The light-gas gun is used to fire projectiles of different densities at ice targets at normal incidence. The resulting craters have shown relations between the projectile densities and the crater morphology (e.g. diameter, depth, volume, depth/diameter), and the results are used to observe the relation between the energy of the shot and the crater morphology. Following on from this, pi-scaling is been used to scale up to solar system sizes, in order to make predictions on cratering in the solar system, and also more specifically for the Deep Impact mission recently commissioned by NASA. The Deep Impact mission will send a probe to impact on a comet, in order to find out the nature of the comet’s surface.
Craters in the laboratory
This image shows a typical crater in ice created in the laboratory. It was made by a 1.5 millimetre diameter stainless steel projectile travelling at 5.003kilometers per second. The crater has an average diameter of 110.1millimeters, a depth of 21.7millimetres and a volume of 60.8cubic centimetres.
The following graphs show some preliminary results of how the projectile density affects the crater morphology for various projectiles:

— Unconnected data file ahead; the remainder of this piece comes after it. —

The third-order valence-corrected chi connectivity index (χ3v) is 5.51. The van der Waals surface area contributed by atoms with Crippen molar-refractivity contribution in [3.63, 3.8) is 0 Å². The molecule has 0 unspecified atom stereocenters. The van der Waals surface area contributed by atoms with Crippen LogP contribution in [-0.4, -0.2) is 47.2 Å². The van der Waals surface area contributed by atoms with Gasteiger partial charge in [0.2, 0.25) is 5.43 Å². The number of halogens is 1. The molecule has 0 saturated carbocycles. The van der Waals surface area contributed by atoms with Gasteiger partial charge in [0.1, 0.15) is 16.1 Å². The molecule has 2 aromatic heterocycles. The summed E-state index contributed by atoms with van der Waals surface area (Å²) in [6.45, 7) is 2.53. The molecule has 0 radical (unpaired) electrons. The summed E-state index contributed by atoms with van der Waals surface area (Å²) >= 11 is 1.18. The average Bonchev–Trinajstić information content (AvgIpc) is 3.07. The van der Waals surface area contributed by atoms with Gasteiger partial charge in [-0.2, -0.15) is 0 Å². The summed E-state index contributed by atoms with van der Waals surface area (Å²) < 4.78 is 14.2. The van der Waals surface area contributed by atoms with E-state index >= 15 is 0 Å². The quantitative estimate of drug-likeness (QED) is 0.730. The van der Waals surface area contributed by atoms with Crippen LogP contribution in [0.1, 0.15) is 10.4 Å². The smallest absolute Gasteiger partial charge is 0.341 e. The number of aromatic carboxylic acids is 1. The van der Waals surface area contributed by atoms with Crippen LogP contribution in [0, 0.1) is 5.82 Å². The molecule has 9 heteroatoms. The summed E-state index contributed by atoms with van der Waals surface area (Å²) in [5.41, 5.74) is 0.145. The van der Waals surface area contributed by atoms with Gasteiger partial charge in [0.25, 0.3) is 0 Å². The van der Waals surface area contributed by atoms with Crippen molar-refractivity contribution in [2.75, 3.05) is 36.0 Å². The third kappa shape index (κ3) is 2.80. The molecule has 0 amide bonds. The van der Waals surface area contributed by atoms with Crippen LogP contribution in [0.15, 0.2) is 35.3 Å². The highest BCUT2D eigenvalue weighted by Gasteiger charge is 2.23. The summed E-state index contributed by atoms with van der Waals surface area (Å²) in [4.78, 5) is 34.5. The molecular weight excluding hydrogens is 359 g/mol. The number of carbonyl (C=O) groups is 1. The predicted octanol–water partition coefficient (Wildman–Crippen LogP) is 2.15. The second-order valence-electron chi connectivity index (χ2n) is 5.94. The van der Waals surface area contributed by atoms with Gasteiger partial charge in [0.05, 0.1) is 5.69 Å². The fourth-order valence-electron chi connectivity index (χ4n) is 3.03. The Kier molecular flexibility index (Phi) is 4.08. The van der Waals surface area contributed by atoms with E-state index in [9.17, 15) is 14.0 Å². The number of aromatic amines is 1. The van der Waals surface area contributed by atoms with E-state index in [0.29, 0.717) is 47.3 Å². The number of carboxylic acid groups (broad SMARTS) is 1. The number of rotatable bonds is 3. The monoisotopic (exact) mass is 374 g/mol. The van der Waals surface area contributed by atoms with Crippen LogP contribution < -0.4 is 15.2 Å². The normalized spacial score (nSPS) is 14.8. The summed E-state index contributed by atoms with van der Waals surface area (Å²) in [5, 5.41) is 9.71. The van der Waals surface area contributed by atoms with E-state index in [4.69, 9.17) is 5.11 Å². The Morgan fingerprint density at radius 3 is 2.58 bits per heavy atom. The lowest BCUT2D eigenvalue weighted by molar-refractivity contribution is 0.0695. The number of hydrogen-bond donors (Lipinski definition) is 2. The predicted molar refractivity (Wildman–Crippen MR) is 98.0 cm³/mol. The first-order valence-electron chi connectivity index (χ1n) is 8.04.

As we can see from the graphs, there appears to be a power relation between the depth, diameter and volume of the crater and the projectile density, while there is no relation between the depth/diameter and projectile density.
Pi-group scaling is essentially a method of dimensional analysis, which allows the many parameters used in the pi-group values to be experimentally investigated individually, i.e. keeping the other parameters fixed. It was originally conceived by E. Buckingham in 1914, and was elaborated on by P. W. Bridgeman in 1949. As used by Melosh, and Lange and Ahrens, these parameters allow easier scaling from laboratory-sized impacts to solar system impacts due to their dimensionless nature. T he following equations were used in the work:
The graphs below show the pi-values as they are plotted together, and this information will be used for predictions for the Deep Impact mission, as well as other crater prediction work.
Deep Impact is the first space mission to probe the surface of a comet. In December 2004, the spacecraft will be launched to reach it’s target, Comet Tempel 1, in July 2005. The spacecraft will take images of the comet on it’s approach, before releasing a probe that will impact on the comet’s surface. The orbiter will observe the probe’s impact, recording data about the impact itself, the ejected material, and the structure and composition of the interior of the resulting crater. For more information, see the Deep Impact website: http://deepimpact.jpl.nasa.gov/